I began to realize this would not be the story of how they ended in each other's arms, but the story of how they got past each other's defenses--or under each other's skins. Darcy appears and disappears. She is inquisitive about the nature of his relationship with Lori: Are they really only friends? Jacqueline Kim suggests a need and pain in her character that is never forced, but always there, just out of sight, and scary.
The writer-director, Eric Byler, who says he dislikes expository dialogue,
presents Darcy and Michael in an uncannily realistic way: This relationship,
with all of its trying and testing, its game-playing and sudden darts
toward feeling, is more real than most movies allow. There are scenes
in which we sense more is going on than anyone admits, but the movie lets
us speculate without spoiling everything with dramatic revelations. We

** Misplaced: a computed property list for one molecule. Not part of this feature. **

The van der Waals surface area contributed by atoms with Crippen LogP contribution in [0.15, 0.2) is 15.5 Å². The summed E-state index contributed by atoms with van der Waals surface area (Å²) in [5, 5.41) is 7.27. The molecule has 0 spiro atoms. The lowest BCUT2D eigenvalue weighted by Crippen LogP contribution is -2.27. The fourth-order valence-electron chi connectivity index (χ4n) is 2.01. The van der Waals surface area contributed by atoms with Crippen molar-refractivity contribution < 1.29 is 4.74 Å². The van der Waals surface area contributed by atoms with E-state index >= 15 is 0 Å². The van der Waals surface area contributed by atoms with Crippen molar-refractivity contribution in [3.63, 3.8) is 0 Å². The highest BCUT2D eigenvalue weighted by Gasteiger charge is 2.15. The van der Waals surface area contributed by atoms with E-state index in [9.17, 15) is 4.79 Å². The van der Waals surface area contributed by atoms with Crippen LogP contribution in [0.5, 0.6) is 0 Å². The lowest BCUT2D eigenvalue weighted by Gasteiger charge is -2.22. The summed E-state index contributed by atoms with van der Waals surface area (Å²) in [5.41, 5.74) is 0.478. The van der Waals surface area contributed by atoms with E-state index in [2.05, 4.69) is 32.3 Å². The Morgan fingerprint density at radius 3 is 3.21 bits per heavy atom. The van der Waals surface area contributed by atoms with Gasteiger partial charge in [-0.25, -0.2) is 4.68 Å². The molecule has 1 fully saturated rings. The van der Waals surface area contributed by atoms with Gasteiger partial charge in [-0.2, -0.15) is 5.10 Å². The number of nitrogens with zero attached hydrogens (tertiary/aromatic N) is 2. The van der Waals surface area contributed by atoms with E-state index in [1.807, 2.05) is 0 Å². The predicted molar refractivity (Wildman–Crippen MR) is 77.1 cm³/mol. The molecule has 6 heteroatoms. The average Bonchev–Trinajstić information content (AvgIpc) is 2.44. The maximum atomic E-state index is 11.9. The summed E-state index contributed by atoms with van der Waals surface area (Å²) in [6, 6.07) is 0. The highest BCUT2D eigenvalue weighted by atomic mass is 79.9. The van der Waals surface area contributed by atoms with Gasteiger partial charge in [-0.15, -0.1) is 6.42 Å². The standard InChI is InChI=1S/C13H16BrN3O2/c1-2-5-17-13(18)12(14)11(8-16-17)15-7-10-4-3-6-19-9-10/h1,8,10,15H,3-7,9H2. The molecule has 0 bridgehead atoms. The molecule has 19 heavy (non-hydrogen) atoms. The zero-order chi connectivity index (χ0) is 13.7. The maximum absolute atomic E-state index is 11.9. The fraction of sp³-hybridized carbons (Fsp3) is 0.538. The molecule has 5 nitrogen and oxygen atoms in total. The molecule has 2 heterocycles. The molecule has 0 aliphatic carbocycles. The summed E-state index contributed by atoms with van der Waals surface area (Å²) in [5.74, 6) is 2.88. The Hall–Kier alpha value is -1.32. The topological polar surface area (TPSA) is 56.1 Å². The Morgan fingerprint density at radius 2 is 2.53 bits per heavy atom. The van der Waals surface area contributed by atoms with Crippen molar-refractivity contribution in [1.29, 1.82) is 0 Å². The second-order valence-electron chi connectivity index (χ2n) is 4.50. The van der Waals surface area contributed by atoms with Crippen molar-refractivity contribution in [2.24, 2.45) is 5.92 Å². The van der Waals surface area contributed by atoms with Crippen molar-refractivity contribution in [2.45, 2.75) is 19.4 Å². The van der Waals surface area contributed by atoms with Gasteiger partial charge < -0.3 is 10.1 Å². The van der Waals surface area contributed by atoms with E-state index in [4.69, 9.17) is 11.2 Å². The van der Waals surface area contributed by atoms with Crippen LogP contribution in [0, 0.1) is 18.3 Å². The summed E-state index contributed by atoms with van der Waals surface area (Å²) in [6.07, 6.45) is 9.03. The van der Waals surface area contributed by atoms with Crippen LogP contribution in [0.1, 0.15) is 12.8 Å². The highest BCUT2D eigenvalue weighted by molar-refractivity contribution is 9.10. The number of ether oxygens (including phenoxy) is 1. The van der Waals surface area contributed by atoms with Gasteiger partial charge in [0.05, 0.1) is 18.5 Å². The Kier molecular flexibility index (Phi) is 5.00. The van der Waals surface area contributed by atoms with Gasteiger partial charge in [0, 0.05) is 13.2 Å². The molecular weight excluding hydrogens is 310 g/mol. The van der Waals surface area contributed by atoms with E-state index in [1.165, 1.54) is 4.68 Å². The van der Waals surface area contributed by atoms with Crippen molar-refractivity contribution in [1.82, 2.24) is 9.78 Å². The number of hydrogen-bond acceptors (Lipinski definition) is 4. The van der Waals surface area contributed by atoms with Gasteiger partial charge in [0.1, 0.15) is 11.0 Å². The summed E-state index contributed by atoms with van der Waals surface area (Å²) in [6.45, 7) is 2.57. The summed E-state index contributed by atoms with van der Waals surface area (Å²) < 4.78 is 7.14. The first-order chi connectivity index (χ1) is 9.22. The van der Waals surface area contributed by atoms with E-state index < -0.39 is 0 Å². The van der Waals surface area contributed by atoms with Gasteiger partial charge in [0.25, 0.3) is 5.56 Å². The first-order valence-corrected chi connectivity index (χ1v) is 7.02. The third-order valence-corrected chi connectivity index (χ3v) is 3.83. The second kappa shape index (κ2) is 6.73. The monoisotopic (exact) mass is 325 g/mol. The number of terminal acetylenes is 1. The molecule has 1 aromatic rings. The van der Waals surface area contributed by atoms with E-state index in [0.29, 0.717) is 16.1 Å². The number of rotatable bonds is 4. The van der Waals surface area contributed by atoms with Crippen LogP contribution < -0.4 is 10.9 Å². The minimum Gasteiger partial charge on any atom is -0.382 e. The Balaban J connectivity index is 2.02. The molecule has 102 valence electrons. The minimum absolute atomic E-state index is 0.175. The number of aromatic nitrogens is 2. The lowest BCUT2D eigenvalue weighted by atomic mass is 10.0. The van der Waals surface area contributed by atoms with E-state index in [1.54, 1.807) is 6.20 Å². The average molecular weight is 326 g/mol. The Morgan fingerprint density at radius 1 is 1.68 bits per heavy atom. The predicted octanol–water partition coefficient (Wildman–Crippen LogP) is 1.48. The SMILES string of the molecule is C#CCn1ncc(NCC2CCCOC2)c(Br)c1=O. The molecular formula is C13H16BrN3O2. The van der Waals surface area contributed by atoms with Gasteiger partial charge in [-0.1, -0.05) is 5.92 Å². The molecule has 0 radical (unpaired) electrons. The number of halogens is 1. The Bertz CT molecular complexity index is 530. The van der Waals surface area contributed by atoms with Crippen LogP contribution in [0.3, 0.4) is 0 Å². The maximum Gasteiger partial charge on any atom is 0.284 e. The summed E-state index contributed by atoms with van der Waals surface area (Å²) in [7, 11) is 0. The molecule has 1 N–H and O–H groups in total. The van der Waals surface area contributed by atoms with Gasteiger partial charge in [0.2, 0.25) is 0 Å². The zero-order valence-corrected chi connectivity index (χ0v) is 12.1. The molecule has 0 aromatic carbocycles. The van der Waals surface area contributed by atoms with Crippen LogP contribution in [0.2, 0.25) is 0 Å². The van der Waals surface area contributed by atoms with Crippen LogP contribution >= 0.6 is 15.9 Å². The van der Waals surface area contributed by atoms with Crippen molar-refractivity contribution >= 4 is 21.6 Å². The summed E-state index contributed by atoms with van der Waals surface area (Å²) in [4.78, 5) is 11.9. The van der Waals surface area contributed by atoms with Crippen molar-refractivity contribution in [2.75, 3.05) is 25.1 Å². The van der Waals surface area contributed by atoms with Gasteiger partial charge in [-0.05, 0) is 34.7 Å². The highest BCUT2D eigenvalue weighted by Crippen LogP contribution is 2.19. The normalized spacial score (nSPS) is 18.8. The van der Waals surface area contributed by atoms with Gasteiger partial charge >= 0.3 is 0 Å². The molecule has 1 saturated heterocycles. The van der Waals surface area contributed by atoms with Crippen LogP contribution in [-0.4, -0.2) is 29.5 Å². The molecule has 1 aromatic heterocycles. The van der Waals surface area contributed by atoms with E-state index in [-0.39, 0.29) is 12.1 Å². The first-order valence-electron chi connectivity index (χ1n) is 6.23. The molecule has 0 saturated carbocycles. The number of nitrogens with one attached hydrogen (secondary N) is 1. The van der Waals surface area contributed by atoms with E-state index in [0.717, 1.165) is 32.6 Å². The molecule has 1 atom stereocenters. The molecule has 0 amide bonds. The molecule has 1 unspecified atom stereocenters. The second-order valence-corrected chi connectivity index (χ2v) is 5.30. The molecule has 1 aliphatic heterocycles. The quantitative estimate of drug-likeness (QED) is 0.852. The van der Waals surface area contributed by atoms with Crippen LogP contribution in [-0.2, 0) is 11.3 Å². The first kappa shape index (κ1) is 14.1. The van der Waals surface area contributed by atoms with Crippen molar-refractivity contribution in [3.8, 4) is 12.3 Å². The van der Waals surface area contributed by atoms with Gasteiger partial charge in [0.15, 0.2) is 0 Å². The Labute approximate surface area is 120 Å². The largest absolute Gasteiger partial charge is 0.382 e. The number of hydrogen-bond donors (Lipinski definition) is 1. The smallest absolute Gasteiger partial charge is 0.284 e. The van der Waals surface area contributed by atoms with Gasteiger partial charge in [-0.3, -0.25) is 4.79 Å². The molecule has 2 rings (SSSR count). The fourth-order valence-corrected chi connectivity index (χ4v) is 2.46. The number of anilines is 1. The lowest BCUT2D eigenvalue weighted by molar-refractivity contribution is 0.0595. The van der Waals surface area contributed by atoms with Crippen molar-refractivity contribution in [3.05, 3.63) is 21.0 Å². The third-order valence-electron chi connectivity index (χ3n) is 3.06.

participate in this
"Charlotte Sometimes" is the best of the films I've seen so
far at the Hawaii festival, which has emerged as a premiere showcase for
films of the Pacific Rim. Now underwritten by Louis Vuitton Hawaii, the
festival has 200 films and some 40 premieres this year, in commercial
theaters on Waikiki Beach, at a multiplex at the old Dole Cannery and
at the Hawaii Academy of Arts. Enormous
What films like this represent is a breakthrough for Asian-American
Films like "Charlotte Sometimes" and Justin Lin's Sundance hit "Better Luck Tomorrow," also showing here, show Asian-American characters who do not "represent their community" or project a "positive image" or do anything else except what characters in all good movies do: be themselves, in a way that is fascinating and illuminating.
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